Anne Chloe Devic and Henk Pool prior to their secondment to Cefic and as they took up their duties for SusChem over the past few months. All stakeholders will have the opportunity to meet them at the 2016 SusChem Stakeholder event.
In two articles we are introducing both managers and asking them about what they are expecting to achieve for Sustainable Chemistry in Europe during their time with our platform. Today we talk to Henk Pool.
After completing a Master’s degree in engineering degree at Twente University of Technology in The Netherlands, Henk Pool joined Dow Chemical’s R&D facilities at Terneuzen in The Netherlands in the late 80’s. Pool’s first industrial activities were application development with customers in the field of Styrene Polymers. He became a group leader for Dow’s Polystyrene (PS) R&D Team in Europe four years later. In this role Henk Pool joined Dow’s European business team for PS and Dow’s global PS technology team, travelled the (Dow) world and was directly responsible for a number of key research projects in Dow’s PS business portfolio.
In the very late 90’s Henk changed the direction of his career and joined Dow’s Corporate Six Sigma team at Dow’s Headquarters in Midland in Michigan USA for almost six years. Returning to the Dow facility in Terneuzen, he became responsible for the R&D finance and operations of one of Dow’s major business portfolios. By late 2008 the role of Director for the Terneuzen R&D laboratories had been added to his responsibilities. In 2010, Henk Pool also became Director of the R&D centre for Dow at the brand new King Abdullah University for Science and Technology (KAUST) in Saudi Arabia. He joined Cefic R&I department as an Innovation Manager in February 2016.
Henk Pool spends his free time between his family, sports (including cycling and running), home and garden improvement projects.
What is your view on Sustainable Chemistry?
Sustainable Chemistry enables better use of available resources. Better use at each and every step in the value chain between feedstock materials and customers, like you and me, who are continuously using chemistry enabled products. As a matter of fact, sustainable chemistry does not stop there, but rather continues with post-product life reuse and recycle of products and materials. Sustainable chemistry helps improve our life, reduces our environmental footprint and addresses key societal challenges. For instance in energy and climate change chemistry is a key enabler in the development of wind and solar as alternative energy sources.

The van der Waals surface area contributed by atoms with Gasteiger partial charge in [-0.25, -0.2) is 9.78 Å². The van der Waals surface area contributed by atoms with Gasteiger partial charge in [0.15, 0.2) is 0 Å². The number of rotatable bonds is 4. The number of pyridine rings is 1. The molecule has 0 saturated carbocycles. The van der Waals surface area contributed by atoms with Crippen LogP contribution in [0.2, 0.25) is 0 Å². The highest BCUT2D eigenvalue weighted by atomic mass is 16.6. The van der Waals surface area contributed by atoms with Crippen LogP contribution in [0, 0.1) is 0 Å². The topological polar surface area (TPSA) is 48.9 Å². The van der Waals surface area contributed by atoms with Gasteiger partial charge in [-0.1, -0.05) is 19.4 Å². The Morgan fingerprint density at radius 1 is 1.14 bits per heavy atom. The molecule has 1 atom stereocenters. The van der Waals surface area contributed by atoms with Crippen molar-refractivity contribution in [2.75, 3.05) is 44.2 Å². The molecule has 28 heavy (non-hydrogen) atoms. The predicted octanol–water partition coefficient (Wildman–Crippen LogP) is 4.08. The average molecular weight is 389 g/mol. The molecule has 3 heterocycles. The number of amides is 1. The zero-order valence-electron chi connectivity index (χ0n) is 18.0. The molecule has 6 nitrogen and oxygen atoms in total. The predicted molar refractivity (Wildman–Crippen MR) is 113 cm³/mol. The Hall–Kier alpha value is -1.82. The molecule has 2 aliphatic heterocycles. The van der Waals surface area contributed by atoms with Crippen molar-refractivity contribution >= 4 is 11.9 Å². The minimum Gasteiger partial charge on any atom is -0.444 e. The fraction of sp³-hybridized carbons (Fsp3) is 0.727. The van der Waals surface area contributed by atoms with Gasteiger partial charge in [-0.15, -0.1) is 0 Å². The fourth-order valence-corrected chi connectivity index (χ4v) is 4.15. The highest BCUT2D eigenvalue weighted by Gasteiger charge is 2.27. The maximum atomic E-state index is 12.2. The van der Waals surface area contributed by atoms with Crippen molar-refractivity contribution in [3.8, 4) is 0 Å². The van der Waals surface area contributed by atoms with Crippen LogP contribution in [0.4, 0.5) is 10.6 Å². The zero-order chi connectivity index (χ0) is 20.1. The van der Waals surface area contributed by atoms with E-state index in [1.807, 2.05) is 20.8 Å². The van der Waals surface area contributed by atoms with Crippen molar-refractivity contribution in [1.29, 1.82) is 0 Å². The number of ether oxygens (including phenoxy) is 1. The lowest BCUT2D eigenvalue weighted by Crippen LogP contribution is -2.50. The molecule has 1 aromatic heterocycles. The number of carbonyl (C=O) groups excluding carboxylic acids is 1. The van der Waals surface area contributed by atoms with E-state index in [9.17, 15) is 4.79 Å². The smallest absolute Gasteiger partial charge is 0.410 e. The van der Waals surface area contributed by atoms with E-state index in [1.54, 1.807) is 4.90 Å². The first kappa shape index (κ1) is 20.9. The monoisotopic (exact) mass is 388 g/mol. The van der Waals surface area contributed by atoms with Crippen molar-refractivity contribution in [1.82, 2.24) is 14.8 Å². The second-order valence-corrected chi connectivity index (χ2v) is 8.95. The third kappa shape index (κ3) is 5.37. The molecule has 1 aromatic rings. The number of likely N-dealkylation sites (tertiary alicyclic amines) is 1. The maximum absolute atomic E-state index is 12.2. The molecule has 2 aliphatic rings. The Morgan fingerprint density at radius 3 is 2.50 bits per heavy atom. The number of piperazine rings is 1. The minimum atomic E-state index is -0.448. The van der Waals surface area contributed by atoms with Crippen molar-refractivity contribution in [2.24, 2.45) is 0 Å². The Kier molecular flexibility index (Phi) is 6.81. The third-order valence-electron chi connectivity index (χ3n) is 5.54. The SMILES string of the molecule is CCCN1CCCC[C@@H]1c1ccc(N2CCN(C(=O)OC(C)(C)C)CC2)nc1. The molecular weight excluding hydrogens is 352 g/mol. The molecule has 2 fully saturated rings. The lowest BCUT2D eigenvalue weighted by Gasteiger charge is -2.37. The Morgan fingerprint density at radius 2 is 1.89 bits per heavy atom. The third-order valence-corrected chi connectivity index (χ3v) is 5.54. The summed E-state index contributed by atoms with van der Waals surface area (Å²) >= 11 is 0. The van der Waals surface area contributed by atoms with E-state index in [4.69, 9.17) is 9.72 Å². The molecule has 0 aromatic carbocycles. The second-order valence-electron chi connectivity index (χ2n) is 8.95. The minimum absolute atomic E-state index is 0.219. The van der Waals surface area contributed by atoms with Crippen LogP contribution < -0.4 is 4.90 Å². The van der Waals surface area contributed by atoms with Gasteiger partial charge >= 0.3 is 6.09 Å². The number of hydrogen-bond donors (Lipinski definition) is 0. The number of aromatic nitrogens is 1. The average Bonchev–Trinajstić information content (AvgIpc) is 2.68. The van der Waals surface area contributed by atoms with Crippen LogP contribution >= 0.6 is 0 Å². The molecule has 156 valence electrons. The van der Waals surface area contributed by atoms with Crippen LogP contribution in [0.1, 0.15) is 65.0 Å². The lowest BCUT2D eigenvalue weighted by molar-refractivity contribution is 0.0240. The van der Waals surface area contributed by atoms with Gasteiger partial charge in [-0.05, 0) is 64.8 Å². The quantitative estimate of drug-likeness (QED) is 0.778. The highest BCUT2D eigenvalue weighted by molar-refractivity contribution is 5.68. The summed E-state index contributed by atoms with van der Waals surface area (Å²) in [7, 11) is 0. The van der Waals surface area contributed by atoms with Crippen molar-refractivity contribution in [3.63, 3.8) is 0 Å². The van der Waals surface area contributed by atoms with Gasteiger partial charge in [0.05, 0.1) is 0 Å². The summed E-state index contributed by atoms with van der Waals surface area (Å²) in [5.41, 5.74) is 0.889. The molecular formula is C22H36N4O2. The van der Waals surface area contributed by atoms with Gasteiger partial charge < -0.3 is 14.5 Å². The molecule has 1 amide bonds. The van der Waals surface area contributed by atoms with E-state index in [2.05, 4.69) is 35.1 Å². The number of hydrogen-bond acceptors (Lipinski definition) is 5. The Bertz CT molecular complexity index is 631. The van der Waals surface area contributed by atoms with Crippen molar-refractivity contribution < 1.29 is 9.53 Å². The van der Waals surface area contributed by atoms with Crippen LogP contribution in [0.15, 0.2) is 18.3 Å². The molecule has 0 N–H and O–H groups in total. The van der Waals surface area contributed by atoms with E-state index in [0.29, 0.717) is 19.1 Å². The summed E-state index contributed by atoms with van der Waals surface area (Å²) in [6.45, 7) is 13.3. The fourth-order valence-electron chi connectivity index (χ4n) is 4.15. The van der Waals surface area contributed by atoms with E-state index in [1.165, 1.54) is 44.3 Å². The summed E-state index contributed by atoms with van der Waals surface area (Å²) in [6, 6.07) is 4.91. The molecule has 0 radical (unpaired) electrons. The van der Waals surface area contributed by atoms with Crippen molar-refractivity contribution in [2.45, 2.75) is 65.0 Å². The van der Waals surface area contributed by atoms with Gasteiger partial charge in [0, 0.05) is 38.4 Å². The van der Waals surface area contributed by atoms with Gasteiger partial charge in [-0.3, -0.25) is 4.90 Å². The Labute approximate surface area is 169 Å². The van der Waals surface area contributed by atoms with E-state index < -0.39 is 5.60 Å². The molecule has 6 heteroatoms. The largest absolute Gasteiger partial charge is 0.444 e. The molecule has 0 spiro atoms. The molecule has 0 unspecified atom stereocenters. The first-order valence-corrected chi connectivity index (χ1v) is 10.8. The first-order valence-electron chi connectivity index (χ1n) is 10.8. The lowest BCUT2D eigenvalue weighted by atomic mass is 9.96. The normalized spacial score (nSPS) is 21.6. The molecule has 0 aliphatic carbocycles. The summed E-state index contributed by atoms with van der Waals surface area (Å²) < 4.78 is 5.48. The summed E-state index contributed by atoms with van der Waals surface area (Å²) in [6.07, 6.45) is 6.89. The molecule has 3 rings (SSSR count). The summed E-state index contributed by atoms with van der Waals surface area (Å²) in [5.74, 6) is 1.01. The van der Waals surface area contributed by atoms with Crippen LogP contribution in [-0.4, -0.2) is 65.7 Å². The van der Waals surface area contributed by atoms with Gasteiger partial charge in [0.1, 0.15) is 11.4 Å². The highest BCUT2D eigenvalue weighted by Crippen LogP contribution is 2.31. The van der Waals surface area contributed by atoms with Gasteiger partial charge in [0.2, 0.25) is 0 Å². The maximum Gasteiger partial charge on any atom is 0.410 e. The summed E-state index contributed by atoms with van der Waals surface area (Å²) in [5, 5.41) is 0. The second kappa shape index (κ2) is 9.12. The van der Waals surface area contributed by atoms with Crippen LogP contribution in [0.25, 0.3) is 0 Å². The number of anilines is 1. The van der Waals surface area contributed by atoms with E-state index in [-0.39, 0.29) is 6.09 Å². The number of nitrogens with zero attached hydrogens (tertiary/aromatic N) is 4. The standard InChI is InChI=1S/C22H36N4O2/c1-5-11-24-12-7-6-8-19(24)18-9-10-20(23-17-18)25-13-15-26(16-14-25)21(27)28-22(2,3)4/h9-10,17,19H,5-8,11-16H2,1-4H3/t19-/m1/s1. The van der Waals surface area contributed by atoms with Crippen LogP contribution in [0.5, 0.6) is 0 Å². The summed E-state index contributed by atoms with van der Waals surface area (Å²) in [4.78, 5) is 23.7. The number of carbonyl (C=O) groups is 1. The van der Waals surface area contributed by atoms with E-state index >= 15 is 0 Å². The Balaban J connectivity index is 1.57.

Too often I hear biobased products suggested as the only sustainable option. In my definition of Sustainable Chemistry biobased materials do not replace, but rather complement fossil-based materials.
What challenges do you foresee?
Continuing our current lifestyle and the pace of living by 2030 we would need approximately 30% more water, 40% more energy and 50% more food. This is clearly not sustainable and is a point on which, I hope, we can all agree. When we talk in terms of solutions, we mostly point at what others can or should do.
But what can “I” do in terms of sustainability and circular economy? The answer is relatively simple, more than you think and collectively more than we thought we could achieve. Sustainable Chemicals play an important role in all of this by enhancing properties, reducing environmental footprint and enabling our competitive position.
There are many key technological challenges ahead but we must be guided by the fact that sustainability is not an alternative, but the way to enhance our position and competitiveness. Eco-design should be the start of any new innovation project – we should always start with sustainability in the front of our mind.
How do you see your new role contributing to your view on Sustainable Chemistry?
One of my responsibilities is a key and increasingly scarce resource: water. The chemical industry is both a user of water and also an important solution provider of innovative products, technologies and services which can enable more sustainable water management. Innovation is driving water use, enabling water reuse and enhancing water quality. SusChem inspired projects like E4Water are demonstrating at industry scale our ability to decouple economic activity and water consumption by closing water loops and enabling reuse of water in the chemical industry. I see an aspect of my role is disseminating these results, identifying barriers for implementation, defining opportunities and creating innovation momentum for much broader implementation across our and other sectors including EU policy development to support uptake.
What do you hope to achieve by the end of your three years at Cefic?
With the research and innovation team at Cefic I hope to further increase the involvement of the chemical industry in collaborative innovation projects. Collaborations between academia, RTOs, institutes and industry with the objective to share experiences, complement knowledge and accelerate development and implementation of potential “game changers” I terms of competitiveness and sustainability.
In particular I look forward to contributing to the new SusChem inspired project Veram. This unique project involves five European Technology Platforms (ETPs) working together to define a 2030 vision and 2050 roadmap for research and innovation programs in raw and precious materials.
What areas are you looking to collaborate with others and how do you prefer to be contacted?
I will be dealing with several aspects of the SusChem Strategic Innovation and Research Agenda (SIRA), including water and (critical) raw materials. I am looking at closely networking with experts in the industry, representing their needs and working with them on some valuable and important collaborative innovation programmes.
You can contact Henk Pool via email.